Waste, Fraud, and Media Slant
Today's front page of the New York Times boasts this headline: 'Breathtaking' Waste and Fraud in Hurricane Aid. It is accompanied by an arial picture of a bunch of trailers, the token of the "Waste, Fraud, and Abuse" that accompanied the Aid to Katrina stricken areas. Right in the caption of the picture is this quote:
Scams, schemes and bureaucratic bungles after Hurricane Katrina have cost taxpayers up to $2 billion, including $250,000 a month to store about 10,000 empty mobile homes at an airfield in Hope, Ark.
So this is "breathtaking." Sure $2 billion in any other era of government spending and balance sheets. However, we seem to be carrying a bigger burden of almost $300 billion these days in Iraq. With very little to show for it, save the heads of some personas non gratas, (with the exception of THE persona non grata we were after in the first place).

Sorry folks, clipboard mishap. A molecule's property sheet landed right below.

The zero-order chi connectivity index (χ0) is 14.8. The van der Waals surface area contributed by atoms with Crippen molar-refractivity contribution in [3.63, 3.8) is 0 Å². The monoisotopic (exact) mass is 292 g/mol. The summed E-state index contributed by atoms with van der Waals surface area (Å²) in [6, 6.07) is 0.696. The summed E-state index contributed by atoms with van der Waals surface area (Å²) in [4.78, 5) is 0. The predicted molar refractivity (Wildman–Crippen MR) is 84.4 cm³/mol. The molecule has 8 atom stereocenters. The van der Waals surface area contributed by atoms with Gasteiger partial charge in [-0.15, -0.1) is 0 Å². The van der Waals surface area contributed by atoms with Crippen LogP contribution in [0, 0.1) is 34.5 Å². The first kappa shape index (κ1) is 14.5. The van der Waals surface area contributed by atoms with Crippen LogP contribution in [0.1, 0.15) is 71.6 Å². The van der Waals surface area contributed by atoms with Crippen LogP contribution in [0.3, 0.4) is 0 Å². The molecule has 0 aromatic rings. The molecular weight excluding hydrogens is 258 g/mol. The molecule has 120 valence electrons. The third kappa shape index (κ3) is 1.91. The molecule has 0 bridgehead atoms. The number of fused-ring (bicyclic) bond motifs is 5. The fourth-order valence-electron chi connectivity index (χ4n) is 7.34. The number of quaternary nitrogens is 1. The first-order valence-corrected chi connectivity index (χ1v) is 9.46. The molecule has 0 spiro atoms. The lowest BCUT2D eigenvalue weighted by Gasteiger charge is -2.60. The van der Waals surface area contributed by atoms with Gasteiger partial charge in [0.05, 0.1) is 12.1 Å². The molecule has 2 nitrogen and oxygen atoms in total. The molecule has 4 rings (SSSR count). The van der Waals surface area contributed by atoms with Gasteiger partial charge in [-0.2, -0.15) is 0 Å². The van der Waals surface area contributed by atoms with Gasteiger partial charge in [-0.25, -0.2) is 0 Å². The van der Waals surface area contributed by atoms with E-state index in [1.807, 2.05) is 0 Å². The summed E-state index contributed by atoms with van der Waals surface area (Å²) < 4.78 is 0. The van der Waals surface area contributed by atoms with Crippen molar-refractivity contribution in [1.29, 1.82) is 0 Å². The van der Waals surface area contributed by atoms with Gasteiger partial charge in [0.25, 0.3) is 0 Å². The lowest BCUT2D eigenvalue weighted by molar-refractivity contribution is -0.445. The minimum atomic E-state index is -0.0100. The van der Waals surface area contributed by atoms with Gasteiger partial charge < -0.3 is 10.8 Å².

Also, constantly rearing its head in the news is the $8 billion UN oil for food scandal.
Somehow, someway, even larger egregious example (besides the entire Iraq war) of "Waste, Fraud, and Abuse" is occuring in Iraq. Not only is there prefferential treatment in selecting Contractors in Iraq, but this prefferential treatment has cost the U.S. taxpayer upwards of $8.8 billion.
So why doesn't the rest of the "media" find that figure "breathtaking." By my calculations it should be found to be at least 4 times more breathtaking than the Katrina Kaper. Yet, in today's media, we find that there is an inverse proportionality to the quantity of ink spilled versus the level of breathtaking corruption a story lends.